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It was a tragic event in his own life that allowed Dr. Rashid Abdu, who treated people for decades, to see what his patients were going through.
In 1993, Dr. Abdu’s wife, Joanie, was diagnosed with breast cancer.
She, too, was a medical professional as a registered nurse.
The husband-wife medical professionals became everyday, pedestrian patients:
Multiple appointments, tests, traveling between facilities, long delays etc.
They even traveled out of town for treatments not yet available locally – Cleveland, Pittsburgh and more.
They were hopeful Joanie would get the correct course of treatment, recover, and they would resume their happy lives.
It was not to be.
It became evident that the aggressive cancer Joanie had would soon take her life.
“Joanie was the kind of person who saw only the good in people. She was the love of my life,” said Dr. Abdu. And cancer came and stole her aware from me.”
Dr. Abdu promised her as she died:
Youngstown would have a comprehensive breast care center in her name so that others would not suffer as she did.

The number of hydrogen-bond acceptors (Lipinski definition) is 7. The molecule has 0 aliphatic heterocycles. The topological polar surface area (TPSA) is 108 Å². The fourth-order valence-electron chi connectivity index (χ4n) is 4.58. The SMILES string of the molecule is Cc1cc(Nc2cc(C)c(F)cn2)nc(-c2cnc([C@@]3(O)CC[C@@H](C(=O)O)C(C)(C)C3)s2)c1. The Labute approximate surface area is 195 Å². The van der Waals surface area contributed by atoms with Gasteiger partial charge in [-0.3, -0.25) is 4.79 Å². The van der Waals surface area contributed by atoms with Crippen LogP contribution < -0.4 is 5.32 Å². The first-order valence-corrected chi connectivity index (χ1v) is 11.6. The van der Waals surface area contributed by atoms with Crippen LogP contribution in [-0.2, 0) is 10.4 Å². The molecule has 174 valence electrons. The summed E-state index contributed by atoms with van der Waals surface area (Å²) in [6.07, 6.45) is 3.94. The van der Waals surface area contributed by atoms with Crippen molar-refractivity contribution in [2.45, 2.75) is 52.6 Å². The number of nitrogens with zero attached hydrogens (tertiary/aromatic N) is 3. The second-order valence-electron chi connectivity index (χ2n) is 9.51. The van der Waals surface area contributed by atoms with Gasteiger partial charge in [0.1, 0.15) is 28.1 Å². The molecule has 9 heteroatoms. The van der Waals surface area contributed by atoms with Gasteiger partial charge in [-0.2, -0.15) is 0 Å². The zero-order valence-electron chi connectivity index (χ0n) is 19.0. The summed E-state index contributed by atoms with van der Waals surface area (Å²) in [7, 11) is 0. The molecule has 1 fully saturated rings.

It was to be yet another test of wills in the fascinating, unimaginable life of Dr. Abdu.
Born in Yemen in 1932, he was a part of a large, poor farm family that lived off the land. His cousin lived in a big city that had “lights without kerosene,” cars and all these other amazing things. As a 12-year-old, Dr. Abdu traveled three days on a camel to get there and visit. A relative became sick and a doctor saved him.
That moment was seared in his memory. He, too, would be a doctor some day.
In that city, an American counselor took a shine to Dr. Abdu and enrolled him in a school for half a day while he worked the rest of the day to earn his way.
That counselor eventually moved back to America, and they invited Dr. Abdu to make his way over if he wanted. He did, arriving in 1948, and went to high school in the U.S.
The king of Yemen learned of Dr. Abdu’s improbable story and paid for his college. In the letter, the king left Dr. Abdu with one vital prompt:
“Do what has to be done as it should be done.”
The Joanie Abdu Center did not happen fast. It would take 18 years. Dr. Abdu had been planning and researching and donating his own funds to create the Center before his dream came true.
In 2011, he was able to open the $8 million Joanie Abdu Comprehensive Breast Care Center at St. Elizabeth Health Center in Youngstown.
Pieces of its last funding came from the new Panerathon race program that was just getting started. The two programs have been joined ever since.
“We have a beautiful community,” said Dr. Abdu. “They understood our mission. They embraced it. It has become a community project. For me, I am so grateful.”